This week's guest on the Marketing Smarts podcast is Laura Ries, branding consultant and author —most recently of Visual Hammer, a book focused on the importance of tying a brand's core message (the "verbal nail") to a striking visual image (the "visual hammer"). 

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From Strategy to 'Visual Hammer'

Ries's premise is fairly straightforward: To leave a lasting impression on the mind of customers and potential customers, brands cannot rely on words alone. Rather, they must find a distinctive image that immediately communicates their brand message. They must rely on images rather than words to accomplish this because images wield a blunt, emotional force that words lack.

Paradoxically, however, the search for a visual hammer begins with words—to use Ries's metaphor, the "verbal nail." And deriving such a verbal nail from a company's branding strategy demands focus. 

"The problem at way too many companies and brands," she told me, "is they are trying to be all things to everybody."

"If that's what your strategy is," she added, "you're never going to have a powerful or effective message and you're never going to be able to think of a good visual hammer to go along with it."

You've Got to Be Narrow

Much of the work that companies need to undertake for honing their message and developing a visual hammer involves narrowing down what they want to communicate about themselves. The simple reason for this is that complex, multifaceted ideas are difficult to effectively verbalize and well nigh impossible to visualize.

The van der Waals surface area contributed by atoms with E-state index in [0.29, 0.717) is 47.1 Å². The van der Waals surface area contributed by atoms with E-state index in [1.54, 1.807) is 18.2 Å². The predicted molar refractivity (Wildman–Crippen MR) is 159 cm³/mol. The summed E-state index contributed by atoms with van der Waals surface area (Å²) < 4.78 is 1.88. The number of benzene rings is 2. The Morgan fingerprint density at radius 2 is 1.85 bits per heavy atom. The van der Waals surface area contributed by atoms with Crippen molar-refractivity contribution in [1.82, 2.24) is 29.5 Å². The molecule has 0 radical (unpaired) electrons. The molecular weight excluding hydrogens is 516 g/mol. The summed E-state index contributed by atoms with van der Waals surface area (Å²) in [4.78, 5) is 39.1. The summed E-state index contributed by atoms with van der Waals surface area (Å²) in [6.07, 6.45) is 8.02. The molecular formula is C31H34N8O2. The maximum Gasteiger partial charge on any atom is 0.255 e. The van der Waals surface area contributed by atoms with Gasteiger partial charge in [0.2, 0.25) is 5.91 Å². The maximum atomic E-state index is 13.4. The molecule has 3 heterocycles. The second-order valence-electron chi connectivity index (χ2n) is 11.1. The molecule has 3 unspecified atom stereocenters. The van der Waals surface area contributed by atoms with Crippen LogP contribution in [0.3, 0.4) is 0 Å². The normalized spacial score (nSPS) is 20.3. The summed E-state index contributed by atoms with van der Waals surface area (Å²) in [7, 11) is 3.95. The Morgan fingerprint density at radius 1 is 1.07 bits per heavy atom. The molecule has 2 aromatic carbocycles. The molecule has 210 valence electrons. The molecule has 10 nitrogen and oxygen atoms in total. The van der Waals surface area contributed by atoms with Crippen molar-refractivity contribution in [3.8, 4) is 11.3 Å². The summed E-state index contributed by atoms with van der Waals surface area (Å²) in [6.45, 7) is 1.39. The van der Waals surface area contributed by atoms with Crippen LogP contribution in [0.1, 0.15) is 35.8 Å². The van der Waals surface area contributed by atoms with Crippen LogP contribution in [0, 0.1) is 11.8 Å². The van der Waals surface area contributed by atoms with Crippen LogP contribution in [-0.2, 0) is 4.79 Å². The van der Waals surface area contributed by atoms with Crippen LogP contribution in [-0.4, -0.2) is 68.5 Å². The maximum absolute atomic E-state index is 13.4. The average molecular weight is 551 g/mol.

Interestingly, Laura believes that thinking in terms of visualize-ability can guide us in the focusing process. Indeed, she goes so far as to say, "Sometimes you throw away maybe a better nail for one that is better visualized."

To illustrate her point she pointed to Volvo and BMW. In the case of Volvo, she said, the company could have gone with a basic message of durability on the road, but that's a little abstract. "Safety," on the other hand, could be quickly visualized by showing a car with the front-end smashed and the passenger compartment unscathed.

Similarly, BMW could have tried to emphasize the reliability of its vehicles, but that too is fairly abstract and difficult to illustrate without telling a drawn-out story. Instead, it settled on "driving" as the essence of the BMW brand, at which point the only visual hammer required was that of a sleek automobile zipping smoothly down the autobahn. 

What Are Words For?

Being a word guy, however, when speaking with Laura I felt that I had to come to their defense. Sure, images can produce an almost immediate emotional response—show a picture of a distressed child to a parent and you may very well provoke a visceral reaction—but can't words too have a palpable emotional impact?

"The thing with words," she said, "is you need a whole lot of them to get an emotional response."

"In branding," she continued, "you don't have time to write three chapters to get people emotional. No one gives you that."

It boils down to a question of time. While you need to use your words, as parents like to say, to capture the essence of your brand and the feelings you want to evoke in your customers and potential customers, in the instant that people encounter your brand on- or offline, it all comes down, in Laura's eyes, to the visual.

Still, even she was almost wistfully about what one might do with the undeniable power of words.

"Believe me," she said, "if we could get people to read an 800 page book on my brand, I could really sell something!"

If you would like to hear my entire conversation with Laura, you may listen above or download the mp3 and listen at your leisure. You can also subscribe to the Marketing Smarts podcast in iTunes or via RSS and never miss an episode!

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